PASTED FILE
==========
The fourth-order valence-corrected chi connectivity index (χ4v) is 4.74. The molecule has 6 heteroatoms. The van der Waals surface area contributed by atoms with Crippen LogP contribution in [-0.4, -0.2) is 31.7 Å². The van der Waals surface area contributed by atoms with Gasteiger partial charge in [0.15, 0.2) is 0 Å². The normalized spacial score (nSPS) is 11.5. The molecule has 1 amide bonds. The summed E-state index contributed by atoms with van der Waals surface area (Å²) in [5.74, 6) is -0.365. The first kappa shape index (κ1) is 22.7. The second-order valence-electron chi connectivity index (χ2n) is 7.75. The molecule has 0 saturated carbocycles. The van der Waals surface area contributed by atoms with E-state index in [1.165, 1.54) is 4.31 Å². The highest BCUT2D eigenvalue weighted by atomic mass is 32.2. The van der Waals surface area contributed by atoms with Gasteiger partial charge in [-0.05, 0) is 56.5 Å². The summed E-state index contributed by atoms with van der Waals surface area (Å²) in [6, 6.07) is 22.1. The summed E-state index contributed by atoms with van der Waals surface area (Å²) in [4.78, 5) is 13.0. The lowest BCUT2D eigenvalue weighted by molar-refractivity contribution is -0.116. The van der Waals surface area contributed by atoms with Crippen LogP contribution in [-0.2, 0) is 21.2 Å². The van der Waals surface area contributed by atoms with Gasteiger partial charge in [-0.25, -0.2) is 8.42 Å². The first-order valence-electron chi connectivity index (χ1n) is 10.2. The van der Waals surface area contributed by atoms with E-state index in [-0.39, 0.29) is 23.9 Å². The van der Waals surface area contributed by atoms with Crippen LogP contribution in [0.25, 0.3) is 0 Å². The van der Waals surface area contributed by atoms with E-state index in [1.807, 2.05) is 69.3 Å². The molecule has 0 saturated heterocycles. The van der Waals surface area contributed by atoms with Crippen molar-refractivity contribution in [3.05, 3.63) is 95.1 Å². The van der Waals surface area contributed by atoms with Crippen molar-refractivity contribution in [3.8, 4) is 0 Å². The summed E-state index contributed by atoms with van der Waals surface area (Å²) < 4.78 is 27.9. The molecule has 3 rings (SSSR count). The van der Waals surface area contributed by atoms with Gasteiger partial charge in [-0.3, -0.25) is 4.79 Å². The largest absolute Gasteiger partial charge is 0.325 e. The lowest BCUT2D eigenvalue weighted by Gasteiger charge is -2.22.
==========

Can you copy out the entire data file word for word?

The fourth-order valence-corrected chi connectivity index (χ4v) is 4.74. The molecule has 6 heteroatoms. The van der Waals surface area contributed by atoms with Crippen LogP contribution in [-0.4, -0.2) is 31.7 Å². The van der Waals surface area contributed by atoms with Gasteiger partial charge in [0.15, 0.2) is 0 Å². The normalized spacial score (nSPS) is 11.5. The molecule has 1 amide bonds. The summed E-state index contributed by atoms with van der Waals surface area (Å²) in [5.74, 6) is -0.365. The first kappa shape index (κ1) is 22.7. The second-order valence-electron chi connectivity index (χ2n) is 7.75. The molecule has 0 saturated carbocycles. The van der Waals surface area contributed by atoms with E-state index in [1.165, 1.54) is 4.31 Å². The highest BCUT2D eigenvalue weighted by atomic mass is 32.2. The van der Waals surface area contributed by atoms with Gasteiger partial charge in [-0.05, 0) is 56.5 Å². The summed E-state index contributed by atoms with van der Waals surface area (Å²) in [6, 6.07) is 22.1. The summed E-state index contributed by atoms with van der Waals surface area (Å²) in [4.78, 5) is 13.0. The lowest BCUT2D eigenvalue weighted by molar-refractivity contribution is -0.116. The van der Waals surface area contributed by atoms with Crippen LogP contribution in [-0.2, 0) is 21.2 Å². The van der Waals surface area contributed by atoms with Gasteiger partial charge in [-0.25, -0.2) is 8.42 Å². The first-order valence-electron chi connectivity index (χ1n) is 10.2. The van der Waals surface area contributed by atoms with E-state index in [-0.39, 0.29) is 23.9 Å². The van der Waals surface area contributed by atoms with Crippen LogP contribution in [0.25, 0.3) is 0 Å². The van der Waals surface area contributed by atoms with E-state index in [1.807, 2.05) is 69.3 Å². The molecule has 0 saturated heterocycles. The van der Waals surface area contributed by atoms with Crippen molar-refractivity contribution in [3.05, 3.63) is 95.1 Å². The van der Waals surface area contributed by atoms with Crippen molar-refractivity contribution in [3.8, 4) is 0 Å². The summed E-state index contributed by atoms with van der Waals surface area (Å²) < 4.78 is 27.9. The molecule has 3 rings (SSSR count). The van der Waals surface area contributed by atoms with Gasteiger partial charge in [-0.3, -0.25) is 4.79 Å². The largest absolute Gasteiger partial charge is 0.325 e. The lowest BCUT2D eigenvalue weighted by Gasteiger charge is -2.22.